3.1. Was the method of assigning subjects/patients to groups described and unbiased? (Method of randomization identified if RCT)
Yes
  3.2. Were distribution of disease status, prognostic factors, and other factors (e.g., demographics) similar across study groups at baseline?
Yes
  3.3. Were concurrent controls used? (Concurrent preferred over historical controls.)
Yes
  3.4. If cohort study or cross-sectional study, were groups comparable on important confounding factors and/or were preexisting differences accounted for by using appropriate adjustments in statistical analysis?
Yes
  3.5. If case control or cross-sectional study, were potential confounding factors comparable for cases and controls? (If case series or trial with subjects serving as own control, this criterion is not applicable. Criterion may not be applicable in some cross-sectional studies.)
N/A
  3.6. If diagnostic test, was there an independent blind comparison with an appropriate reference standard (e.g., "gold standard")?
N/A
4. Was method of handling withdrawals described?
Yes
  4.1. Were follow-up methods described and the same for all groups?
Yes
  4.2. Was the number, characteristics of withdrawals (i.e., dropouts, lost to follow up, attrition rate) and/or response rate (cross-sectional studies) described for each group? (Follow up goal for a strong study is 80%.)
Yes
  4.3. Were all enrolled subjects/patients (in the original sample) accounted for?
Yes
  4.4. Were reasons for withdrawals similar across groups?
Yes
  4.5. If diagnostic test, was decision to perform reference test not dependent on results of test under study?
N/A
5. Was blinding used to prevent introduction of bias?
Yes
  5.1. In intervention study, were subjects, clinicians/practitioners, and investigators blinded to treatment group, as appropriate?
N/A
  5.2. Were data collectors blinded for outcomes assessment? (If outcome is measured using an objective test, such as a lab value, this criterion is assumed to be met.)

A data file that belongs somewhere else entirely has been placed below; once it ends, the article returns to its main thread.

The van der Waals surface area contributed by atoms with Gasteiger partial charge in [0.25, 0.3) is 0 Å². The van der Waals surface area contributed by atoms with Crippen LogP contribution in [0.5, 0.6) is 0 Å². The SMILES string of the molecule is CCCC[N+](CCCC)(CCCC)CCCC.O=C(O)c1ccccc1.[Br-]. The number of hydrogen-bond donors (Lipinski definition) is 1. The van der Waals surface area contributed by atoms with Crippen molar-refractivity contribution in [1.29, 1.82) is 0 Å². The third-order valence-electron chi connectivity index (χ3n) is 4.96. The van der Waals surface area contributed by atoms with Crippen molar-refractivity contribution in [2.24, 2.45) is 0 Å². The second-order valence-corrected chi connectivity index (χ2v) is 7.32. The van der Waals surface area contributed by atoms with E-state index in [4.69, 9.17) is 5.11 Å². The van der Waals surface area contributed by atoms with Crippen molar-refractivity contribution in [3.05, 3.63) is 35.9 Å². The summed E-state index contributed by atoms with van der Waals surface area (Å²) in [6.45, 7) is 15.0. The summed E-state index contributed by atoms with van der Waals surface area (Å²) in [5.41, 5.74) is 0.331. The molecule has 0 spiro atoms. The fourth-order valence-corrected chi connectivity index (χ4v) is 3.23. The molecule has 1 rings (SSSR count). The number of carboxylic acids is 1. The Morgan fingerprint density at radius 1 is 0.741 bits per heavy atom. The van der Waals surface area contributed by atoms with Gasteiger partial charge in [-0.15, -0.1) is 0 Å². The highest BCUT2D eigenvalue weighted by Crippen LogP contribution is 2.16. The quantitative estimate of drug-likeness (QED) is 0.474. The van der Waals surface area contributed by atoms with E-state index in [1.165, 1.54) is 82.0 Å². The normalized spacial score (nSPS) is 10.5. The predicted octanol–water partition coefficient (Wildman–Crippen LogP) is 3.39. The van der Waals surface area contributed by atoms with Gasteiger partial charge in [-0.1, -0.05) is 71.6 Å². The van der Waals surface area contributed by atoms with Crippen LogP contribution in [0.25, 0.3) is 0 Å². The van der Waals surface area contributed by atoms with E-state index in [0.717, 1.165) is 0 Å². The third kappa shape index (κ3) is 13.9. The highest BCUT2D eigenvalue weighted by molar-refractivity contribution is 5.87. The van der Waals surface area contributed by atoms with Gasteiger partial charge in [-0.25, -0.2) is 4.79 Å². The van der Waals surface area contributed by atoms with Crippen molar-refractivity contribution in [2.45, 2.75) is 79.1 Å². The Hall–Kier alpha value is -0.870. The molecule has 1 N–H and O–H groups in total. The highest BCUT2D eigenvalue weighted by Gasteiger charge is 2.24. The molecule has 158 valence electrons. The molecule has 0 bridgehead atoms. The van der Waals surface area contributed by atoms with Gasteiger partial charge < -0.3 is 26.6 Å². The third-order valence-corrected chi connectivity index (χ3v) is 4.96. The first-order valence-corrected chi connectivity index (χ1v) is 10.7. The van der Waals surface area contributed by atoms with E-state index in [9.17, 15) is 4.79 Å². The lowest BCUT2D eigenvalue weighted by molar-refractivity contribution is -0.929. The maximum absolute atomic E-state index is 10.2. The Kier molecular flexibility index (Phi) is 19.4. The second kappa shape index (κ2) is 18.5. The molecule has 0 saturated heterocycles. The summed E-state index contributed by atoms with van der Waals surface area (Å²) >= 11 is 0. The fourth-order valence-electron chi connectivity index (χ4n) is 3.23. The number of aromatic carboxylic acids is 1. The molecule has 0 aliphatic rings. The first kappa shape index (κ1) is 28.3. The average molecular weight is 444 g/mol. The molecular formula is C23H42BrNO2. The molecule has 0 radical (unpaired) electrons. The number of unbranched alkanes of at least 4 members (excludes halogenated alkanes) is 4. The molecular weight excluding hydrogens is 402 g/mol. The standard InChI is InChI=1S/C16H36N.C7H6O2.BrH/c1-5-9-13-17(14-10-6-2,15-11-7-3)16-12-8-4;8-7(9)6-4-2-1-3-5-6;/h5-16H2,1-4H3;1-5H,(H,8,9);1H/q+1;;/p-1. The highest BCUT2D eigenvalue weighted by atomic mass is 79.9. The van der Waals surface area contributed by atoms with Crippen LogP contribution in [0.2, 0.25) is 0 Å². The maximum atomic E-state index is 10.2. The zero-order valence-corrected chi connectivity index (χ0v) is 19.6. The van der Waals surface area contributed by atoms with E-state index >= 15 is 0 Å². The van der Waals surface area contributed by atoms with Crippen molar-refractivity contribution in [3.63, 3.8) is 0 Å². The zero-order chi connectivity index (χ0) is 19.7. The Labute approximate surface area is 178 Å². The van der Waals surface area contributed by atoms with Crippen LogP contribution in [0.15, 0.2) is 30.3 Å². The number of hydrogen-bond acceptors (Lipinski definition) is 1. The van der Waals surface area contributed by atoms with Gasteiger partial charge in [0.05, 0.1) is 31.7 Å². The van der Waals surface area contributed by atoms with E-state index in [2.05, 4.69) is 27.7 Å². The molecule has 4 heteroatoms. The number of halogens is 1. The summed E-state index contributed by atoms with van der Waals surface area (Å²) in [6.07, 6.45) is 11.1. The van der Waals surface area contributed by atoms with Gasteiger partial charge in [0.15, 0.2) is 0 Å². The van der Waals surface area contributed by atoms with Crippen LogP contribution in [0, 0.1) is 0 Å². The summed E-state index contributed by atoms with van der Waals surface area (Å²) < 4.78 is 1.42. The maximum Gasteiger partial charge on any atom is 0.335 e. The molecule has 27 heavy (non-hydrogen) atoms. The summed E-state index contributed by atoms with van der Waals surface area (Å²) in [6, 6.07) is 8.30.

Yes
  5.3. In cohort study or cross-sectional study, were measurements of outcomes and risk factors blinded?
Yes
  5.4. In case control study, was case definition explicit and case ascertainment not influenced by exposure status?
N/A
  5.5. In diagnostic study, were test results blinded to patient history and other test results?
N/A
6. Were intervention/therapeutic regimens/exposure factor or procedure and any comparison(s) described in detail? Were interveningfactors described?
Yes
  6.1. In RCT or other intervention trial, were protocols described for all regimens studied?
N/A
  6.2. In observational study, were interventions, study settings, and clinicians/provider described?
Yes
  6.3. Was the intensity and duration of the intervention or exposure factor sufficient to produce a meaningful effect?
Yes
  6.4. Was the amount of exposure and, if relevant, subject/patient compliance measured?
N/A
  6.5. Were co-interventions (e.g., ancillary treatments, other therapies) described?
N/A
  6.6. Were extra or unplanned treatments described?
N/A
  6.7. Was the information for 6.4, 6.5, and 6.6 assessed the same way for all groups?
N/A
  6.8. In diagnostic study, were details of test administration and replication sufficient?
N/A
7. Were outcomes clearly defined and the measurements valid and reliable?
???
  7.1. Were primary and secondary endpoints described and relevant to the question?
N/A
  7.2. Were nutrition measures appropriate to question and outcomes of concern?
Yes
  7.3. Was the period of follow-up long enough for important outcome(s) to occur?
Yes
  7.4. Were the observations and measurements based on standard, valid, and reliable data collection instruments/tests/procedures?
Yes
  7.5. Was the measurement of effect at an appropriate level of precision?
???
  7.6. Were other factors accounted for (measured) that could affect outcomes?
No
  7.7. Were the measurements conducted consistently across groups?
Yes
8. Was the statistical analysis appropriate for the study design and type of outcome indicators?
Yes
  8.1. Were statistical analyses adequately described and the results reported appropriately?
Yes
  8.2. Were correct statistical tests used and assumptions of test not violated?
Yes
  8.3. Were statistics reported with levels of significance and/or confidence intervals?
Yes
  8.4. Was "intent to treat" analysis of outcomes done (and as appropriate, was there an analysis of outcomes for those maximally exposed or a dose-response analysis)?
N/A
  8.5. Were adequate adjustments made for effects of confounding factors that might have affected the outcomes (e.g., multivariate analyses)?
???
  8.6. Was clinical significance as well as statistical significance reported?
Yes
  8.7. If negative findings, was a power calculation reported to address type 2 error?
N/A
9. Are conclusions supported by results with biases and limitations taken into consideration?
Yes
  9.1. Is there a discussion of findings?
Yes
  9.2. Are biases and study limitations identified and discussed?
Yes
10. Is bias due to study’s funding or sponsorship unlikely?
Yes
  10.1. Were sources of funding and investigators’ affiliations described?
Yes
  10.2. Was the study free from apparent conflict of interest?
Yes